Lawrence Wright and Dr Richard North on the subject of Farmers' Payments for providing environmental "features"
I was disappointed by Richard North's prescription in 'Death of British Agriculture' for the payment of farmers for providing environmental 'features'. Why should these be valued only in terms of their effect on the financial efficiency of industrial farming methods? If the provision of interesting countryside [with a variety of plants, insects, birds and animals to - entertain people, share and contribute to the quality of life, maintain a healthy, sustainable ecology which retains the assets of which no one has yet discovered the value or importance - and so on] is a worthwhile activity, why not invent a method of paying for it directly. Paying for it as a compensation for the deemed loss of profit from industrial farming seems to miss the point - and present the prospect of the absurd situation applying to 'Country Stewardship' payments last year. Just because the market price of an agricultural commodity has collapsed - perhaps for some artificial reason - doesn't mean that the maintenance of the environment is less valuable. It probably means that the farmers engaged in providing the environmental benefits need to be paid more for this aspect of their production. Why should the provision of environmental benefits be linked financially to the production of agricultural commodities? It is like suggesting that payment for all crops should be valued in relation to the price of - say - wheat.
If landowners or farmers can sell, lease or otherwise charge for shooting rights over their land [- and consequently manage the land so that it provides more interesting 'game', covers, etc.] why can't farmers sell access rights, bird-watching rights, visiting farm animals rights and so on? Instead, our misguided government, pandering to people who do not understand what is involved in environmental management, are taking these rights away. The result of uncontrolled access without provision for management, maintenance and repair is likely to be just as damaging to the ecology of the countryside as industrial farming methods.
Dr North's reply
What I tried to do with my "differential payments" suggestion was devise a relatively simple system that would pay the difference between the income which could be earned from operating a farm as a fully commercial (i.e., intensive) business and actual income received if the farm was operated on a more "environmentally friendly" basis. The scheme tries to give maximum flexibility with a one-stop shop of a single assessment and a single cheque, freed from the plethora of multiple, complicated schemes.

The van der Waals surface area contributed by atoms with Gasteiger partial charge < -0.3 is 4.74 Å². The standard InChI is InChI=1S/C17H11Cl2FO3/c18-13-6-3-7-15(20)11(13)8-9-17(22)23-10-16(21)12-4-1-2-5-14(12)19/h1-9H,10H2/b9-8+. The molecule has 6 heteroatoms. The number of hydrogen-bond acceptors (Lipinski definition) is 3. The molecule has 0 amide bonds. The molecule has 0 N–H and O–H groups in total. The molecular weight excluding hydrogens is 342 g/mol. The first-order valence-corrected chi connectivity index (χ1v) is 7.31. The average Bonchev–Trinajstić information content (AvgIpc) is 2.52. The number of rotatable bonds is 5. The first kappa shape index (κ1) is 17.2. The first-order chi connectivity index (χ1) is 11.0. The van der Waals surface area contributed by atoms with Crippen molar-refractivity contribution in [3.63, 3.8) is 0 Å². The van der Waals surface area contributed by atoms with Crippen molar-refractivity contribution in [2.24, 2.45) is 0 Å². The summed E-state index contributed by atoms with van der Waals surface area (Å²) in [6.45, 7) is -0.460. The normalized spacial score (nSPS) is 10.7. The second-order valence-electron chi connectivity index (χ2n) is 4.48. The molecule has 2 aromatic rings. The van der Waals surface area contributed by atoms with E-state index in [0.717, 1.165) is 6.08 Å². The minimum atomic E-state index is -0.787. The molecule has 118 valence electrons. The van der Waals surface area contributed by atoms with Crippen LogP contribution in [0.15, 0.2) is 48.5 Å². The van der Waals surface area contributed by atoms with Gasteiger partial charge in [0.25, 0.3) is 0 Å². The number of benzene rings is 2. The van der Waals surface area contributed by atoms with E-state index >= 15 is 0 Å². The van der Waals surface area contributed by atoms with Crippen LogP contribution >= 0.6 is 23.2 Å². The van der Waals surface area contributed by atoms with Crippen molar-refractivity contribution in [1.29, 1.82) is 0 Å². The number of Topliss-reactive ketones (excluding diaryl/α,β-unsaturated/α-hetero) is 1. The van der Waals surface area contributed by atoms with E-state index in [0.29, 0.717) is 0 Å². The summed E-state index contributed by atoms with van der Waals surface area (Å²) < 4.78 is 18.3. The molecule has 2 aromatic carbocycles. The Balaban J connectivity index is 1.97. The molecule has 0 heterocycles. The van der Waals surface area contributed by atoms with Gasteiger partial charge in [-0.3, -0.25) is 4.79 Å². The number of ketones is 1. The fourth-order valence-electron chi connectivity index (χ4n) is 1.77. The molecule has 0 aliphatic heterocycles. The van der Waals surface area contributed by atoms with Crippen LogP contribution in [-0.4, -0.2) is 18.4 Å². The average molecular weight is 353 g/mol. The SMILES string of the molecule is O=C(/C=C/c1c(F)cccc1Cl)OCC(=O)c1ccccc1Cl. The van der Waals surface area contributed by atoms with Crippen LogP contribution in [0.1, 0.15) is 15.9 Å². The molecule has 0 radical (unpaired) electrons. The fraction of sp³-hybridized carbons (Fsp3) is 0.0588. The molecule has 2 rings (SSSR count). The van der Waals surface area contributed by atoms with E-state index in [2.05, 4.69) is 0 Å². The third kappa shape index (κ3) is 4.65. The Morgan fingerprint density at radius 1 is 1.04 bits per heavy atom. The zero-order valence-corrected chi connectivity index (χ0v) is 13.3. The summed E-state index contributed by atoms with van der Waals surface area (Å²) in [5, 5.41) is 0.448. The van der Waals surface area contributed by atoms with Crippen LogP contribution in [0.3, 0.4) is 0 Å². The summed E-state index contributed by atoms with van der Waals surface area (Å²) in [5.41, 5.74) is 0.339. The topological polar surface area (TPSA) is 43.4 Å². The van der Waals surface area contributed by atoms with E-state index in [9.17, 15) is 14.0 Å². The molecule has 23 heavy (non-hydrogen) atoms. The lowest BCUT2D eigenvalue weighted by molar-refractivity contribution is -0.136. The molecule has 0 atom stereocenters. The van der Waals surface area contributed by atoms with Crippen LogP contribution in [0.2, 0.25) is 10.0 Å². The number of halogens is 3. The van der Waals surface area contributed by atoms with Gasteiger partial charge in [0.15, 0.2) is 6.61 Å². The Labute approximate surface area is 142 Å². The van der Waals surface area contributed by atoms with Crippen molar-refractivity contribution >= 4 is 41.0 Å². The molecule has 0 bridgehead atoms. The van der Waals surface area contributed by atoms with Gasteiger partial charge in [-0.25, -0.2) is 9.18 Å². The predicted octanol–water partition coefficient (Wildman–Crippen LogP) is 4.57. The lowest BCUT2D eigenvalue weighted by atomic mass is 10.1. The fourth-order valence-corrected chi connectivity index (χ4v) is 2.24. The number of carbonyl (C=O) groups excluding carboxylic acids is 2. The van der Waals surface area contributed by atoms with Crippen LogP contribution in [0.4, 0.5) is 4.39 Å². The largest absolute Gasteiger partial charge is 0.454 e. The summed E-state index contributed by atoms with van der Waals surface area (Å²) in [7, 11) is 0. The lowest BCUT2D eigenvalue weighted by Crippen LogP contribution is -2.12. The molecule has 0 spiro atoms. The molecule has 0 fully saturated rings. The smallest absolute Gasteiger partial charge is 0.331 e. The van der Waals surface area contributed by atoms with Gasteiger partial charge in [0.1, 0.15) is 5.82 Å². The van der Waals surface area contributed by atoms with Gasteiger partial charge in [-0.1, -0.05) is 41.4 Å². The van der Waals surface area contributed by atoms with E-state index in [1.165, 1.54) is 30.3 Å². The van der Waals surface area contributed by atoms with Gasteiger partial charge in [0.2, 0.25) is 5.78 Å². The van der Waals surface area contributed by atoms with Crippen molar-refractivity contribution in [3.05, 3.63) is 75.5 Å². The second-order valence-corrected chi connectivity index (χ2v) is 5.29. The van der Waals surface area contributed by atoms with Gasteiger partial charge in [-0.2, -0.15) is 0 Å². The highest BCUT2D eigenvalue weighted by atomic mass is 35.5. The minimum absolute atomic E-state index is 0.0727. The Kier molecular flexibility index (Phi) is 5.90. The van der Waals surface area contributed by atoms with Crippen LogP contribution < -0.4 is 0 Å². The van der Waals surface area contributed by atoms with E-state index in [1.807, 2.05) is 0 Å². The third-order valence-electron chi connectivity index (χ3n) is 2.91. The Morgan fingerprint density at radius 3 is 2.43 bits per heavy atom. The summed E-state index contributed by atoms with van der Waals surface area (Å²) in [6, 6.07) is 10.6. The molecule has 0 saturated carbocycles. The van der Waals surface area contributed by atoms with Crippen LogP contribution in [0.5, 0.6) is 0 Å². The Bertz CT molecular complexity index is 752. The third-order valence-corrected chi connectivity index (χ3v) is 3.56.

The crucial aspect which I took into account was that any support system must be politically sustainable - i.e., it must attract the broad support of non-farming taxpayers. In my scheme, the key is that farmers are not being offered subsidies but are being paid for services (not compensation) which provide a public good for which there is no free-market mechanism for making payments. Even rabid free-marketers do not object to this proposition.
As for linkage to agricultural commodities, there is a case to be made that farming, like any other business, cannot be totally isolated from the market, so there must be an element of adjustment to take account of prevailing prices. However, the differential payment scheme, perforce, will have to rely on "notional" earnings that could be obtained from a fully commercial operation, which are capable of being adjusted in a manner favourable to the farmer.
For instance, notional commodity prices could be calculated on a five-year rolling average, to iron out wild fluctuations. They could also be calculated on the basis of UK production costs, rather than on actual world prices. Those and other mechanisms could ensure that the central requirement for the scheme was achieved, that farmers were assured of a minimum income, as long as they were prepared to manage their farms in a manner acceptable to the society (i.e., taxpayer) who pays the bill.
An important side-effect of any such scheme is that, necessarily, there is no direct production support and, crucially, no export subsidy - so that there is no dumping of surplusses on the world market, a pernicious practice which drives down world prices. Even the UK's contribution here would help stabilise world prices and, importantly for the calculation of "notional prices", would give us the moral (and legal) authority at the (WTO) negotiating table to justify the prices which formed the basis of differential payment calculations.
What cannot be sustained is the current practice of dumping produce on the world market and then erecting barriers to protect ourselves from the effects of that dumping.
In the final analysis, however, there are many different possibilities for providing farming support. Mine was but one suggestion. I have yet to see anything better. For instance, the "green" idea is to tax intensive farmers (internalising external costs) in the expectation that this would drive up their costs and make "environmentally friendly" farming more attractive. That, of course, is a recipe for bankruptcy for all farmers, unless you erected massive import barriers, which could not be done under the current regime and is, in any event, hardly desirable.